The obvious stack here is Calvin Johnson. After two very disappointing games, mostly thanks to Stafford, you have to like Johnson to rebound and gobble up the Bears secondary (sorry, that’ll be my only Thanksgiving cliché). My guess is he’ll be the second highest owned wide receiver and I’m okay with that.

There’s no telling how healthy Reggie Bush is but if we do get any clarification, I like him more than Joique Bell. The Bears have been good against the run and I think Detroit will attempt to plan around them by using Bush in the passing game. There will be a lot of action on Bell given his price and opportunity. That will increase should Bush be labeled as questionable. In that case, Bell is a must play.

The fear I have with the Lions offense, besides the obvious, is the offensive line which has given up 33 sacks this year, ranking sixth. The Bears defensive line has looked much better over the last few weeks so it may get ugly for Stafford and company. All the more reason to consider Bush as a check-down favorite.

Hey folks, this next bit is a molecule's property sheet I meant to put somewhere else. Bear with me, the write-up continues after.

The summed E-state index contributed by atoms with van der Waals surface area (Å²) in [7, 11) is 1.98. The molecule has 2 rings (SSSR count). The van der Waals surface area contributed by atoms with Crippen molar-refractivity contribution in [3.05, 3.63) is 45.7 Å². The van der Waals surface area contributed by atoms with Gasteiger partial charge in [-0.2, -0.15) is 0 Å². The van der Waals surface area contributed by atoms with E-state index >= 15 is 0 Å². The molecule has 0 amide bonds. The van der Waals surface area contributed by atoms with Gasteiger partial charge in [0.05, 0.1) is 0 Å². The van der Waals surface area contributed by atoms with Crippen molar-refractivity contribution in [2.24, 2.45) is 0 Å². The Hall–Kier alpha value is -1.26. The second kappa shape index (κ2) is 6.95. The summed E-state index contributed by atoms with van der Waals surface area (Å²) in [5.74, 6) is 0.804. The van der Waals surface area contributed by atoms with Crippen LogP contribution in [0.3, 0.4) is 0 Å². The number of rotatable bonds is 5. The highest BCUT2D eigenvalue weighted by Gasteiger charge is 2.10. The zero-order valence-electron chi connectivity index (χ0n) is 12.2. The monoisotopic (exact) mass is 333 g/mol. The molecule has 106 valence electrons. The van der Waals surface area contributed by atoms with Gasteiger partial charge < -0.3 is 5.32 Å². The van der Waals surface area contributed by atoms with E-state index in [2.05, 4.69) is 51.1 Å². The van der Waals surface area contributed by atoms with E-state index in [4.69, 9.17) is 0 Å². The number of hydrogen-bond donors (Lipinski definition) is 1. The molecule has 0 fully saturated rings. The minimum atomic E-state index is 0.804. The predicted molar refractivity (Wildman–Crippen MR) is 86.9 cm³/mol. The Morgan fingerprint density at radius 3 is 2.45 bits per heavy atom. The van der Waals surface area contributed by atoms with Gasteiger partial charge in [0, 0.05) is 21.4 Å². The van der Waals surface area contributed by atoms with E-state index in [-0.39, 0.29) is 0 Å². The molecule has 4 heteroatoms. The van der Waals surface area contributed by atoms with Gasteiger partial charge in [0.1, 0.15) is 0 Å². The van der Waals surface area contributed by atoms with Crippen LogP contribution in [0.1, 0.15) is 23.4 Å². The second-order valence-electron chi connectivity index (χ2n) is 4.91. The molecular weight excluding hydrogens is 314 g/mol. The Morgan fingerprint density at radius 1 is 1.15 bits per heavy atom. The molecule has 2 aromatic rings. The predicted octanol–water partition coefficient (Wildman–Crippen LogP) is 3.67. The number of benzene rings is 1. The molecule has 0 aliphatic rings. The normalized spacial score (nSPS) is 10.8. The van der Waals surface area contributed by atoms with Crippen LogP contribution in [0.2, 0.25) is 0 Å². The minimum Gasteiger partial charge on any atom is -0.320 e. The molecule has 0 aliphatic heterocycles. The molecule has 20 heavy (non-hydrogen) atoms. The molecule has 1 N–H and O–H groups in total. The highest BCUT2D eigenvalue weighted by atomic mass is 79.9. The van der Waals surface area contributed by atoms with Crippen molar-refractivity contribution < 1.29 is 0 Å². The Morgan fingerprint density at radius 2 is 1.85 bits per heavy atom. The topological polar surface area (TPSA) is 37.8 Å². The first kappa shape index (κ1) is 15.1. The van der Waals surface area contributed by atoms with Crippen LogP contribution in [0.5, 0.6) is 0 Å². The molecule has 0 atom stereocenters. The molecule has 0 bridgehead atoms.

Start Jay Cutler at your own risk. The Lions defense may sack him 12 times. But I’m betting he registers as the third lowest owned quarterback option so assuming the risk might prove to be profitable. The Lions secondary will struggle removing both Alshon Jeffery and Brandon Marshall, not to mention Martellus Bennett (who represents the second best tight end option). It goes without saying this is a talented and underperforming offense. If you start Cutler stack him with both of his receivers and hope he has one of his 350-yard, three-touchdown days.

Matt Forte checks in as the most expensive Thanksgiving Day option. He’ll have low ownership thanks to both his price and matchup. The Lions have been very stingy against the run having allowed the ninth fewest points to ball carriers. Still, he’ll get a lot of work and is one of three options that isn’t in a full blown committee. I’m fading him simply because his price is prohibitive.